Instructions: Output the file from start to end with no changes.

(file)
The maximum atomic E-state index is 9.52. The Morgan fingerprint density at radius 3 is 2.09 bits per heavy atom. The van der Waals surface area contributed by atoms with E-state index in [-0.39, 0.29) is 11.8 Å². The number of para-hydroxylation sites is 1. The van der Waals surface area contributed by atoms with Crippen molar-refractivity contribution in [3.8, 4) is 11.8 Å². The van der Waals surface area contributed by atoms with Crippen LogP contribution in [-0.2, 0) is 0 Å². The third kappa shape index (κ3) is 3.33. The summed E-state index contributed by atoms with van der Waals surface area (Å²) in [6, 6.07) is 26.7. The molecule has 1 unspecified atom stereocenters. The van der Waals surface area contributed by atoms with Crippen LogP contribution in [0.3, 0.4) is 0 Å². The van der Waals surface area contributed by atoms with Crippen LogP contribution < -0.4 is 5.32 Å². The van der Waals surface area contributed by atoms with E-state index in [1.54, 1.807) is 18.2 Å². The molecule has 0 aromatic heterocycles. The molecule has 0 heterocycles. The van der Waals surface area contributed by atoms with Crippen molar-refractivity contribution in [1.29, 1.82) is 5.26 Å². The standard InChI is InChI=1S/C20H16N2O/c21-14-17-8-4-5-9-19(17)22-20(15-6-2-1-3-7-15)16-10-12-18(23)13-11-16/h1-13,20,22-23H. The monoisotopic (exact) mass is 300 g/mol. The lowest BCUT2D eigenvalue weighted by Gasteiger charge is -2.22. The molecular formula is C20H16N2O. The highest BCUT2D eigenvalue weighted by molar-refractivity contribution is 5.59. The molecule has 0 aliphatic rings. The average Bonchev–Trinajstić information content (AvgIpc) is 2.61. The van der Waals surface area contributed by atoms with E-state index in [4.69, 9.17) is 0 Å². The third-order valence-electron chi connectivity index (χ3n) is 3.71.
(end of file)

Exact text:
The maximum atomic E-state index is 9.52. The Morgan fingerprint density at radius 3 is 2.09 bits per heavy atom. The van der Waals surface area contributed by atoms with E-state index in [-0.39, 0.29) is 11.8 Å². The number of para-hydroxylation sites is 1. The van der Waals surface area contributed by atoms with Crippen molar-refractivity contribution in [3.8, 4) is 11.8 Å². The van der Waals surface area contributed by atoms with Crippen LogP contribution in [-0.2, 0) is 0 Å². The third kappa shape index (κ3) is 3.33. The summed E-state index contributed by atoms with van der Waals surface area (Å²) in [6, 6.07) is 26.7. The molecule has 1 unspecified atom stereocenters. The van der Waals surface area contributed by atoms with Crippen LogP contribution in [0.3, 0.4) is 0 Å². The van der Waals surface area contributed by atoms with Crippen LogP contribution < -0.4 is 5.32 Å². The van der Waals surface area contributed by atoms with E-state index in [1.54, 1.807) is 18.2 Å². The molecule has 0 aromatic heterocycles. The molecule has 0 heterocycles. The van der Waals surface area contributed by atoms with Crippen molar-refractivity contribution in [1.29, 1.82) is 5.26 Å². The standard InChI is InChI=1S/C20H16N2O/c21-14-17-8-4-5-9-19(17)22-20(15-6-2-1-3-7-15)16-10-12-18(23)13-11-16/h1-13,20,22-23H. The monoisotopic (exact) mass is 300 g/mol. The lowest BCUT2D eigenvalue weighted by Gasteiger charge is -2.22. The molecular formula is C20H16N2O. The highest BCUT2D eigenvalue weighted by molar-refractivity contribution is 5.59. The molecule has 0 aliphatic rings. The average Bonchev–Trinajstić information content (AvgIpc) is 2.61. The van der Waals surface area contributed by atoms with E-state index in [4.69, 9.17) is 0 Å². The third-order valence-electron chi connectivity index (χ3n) is 3.71.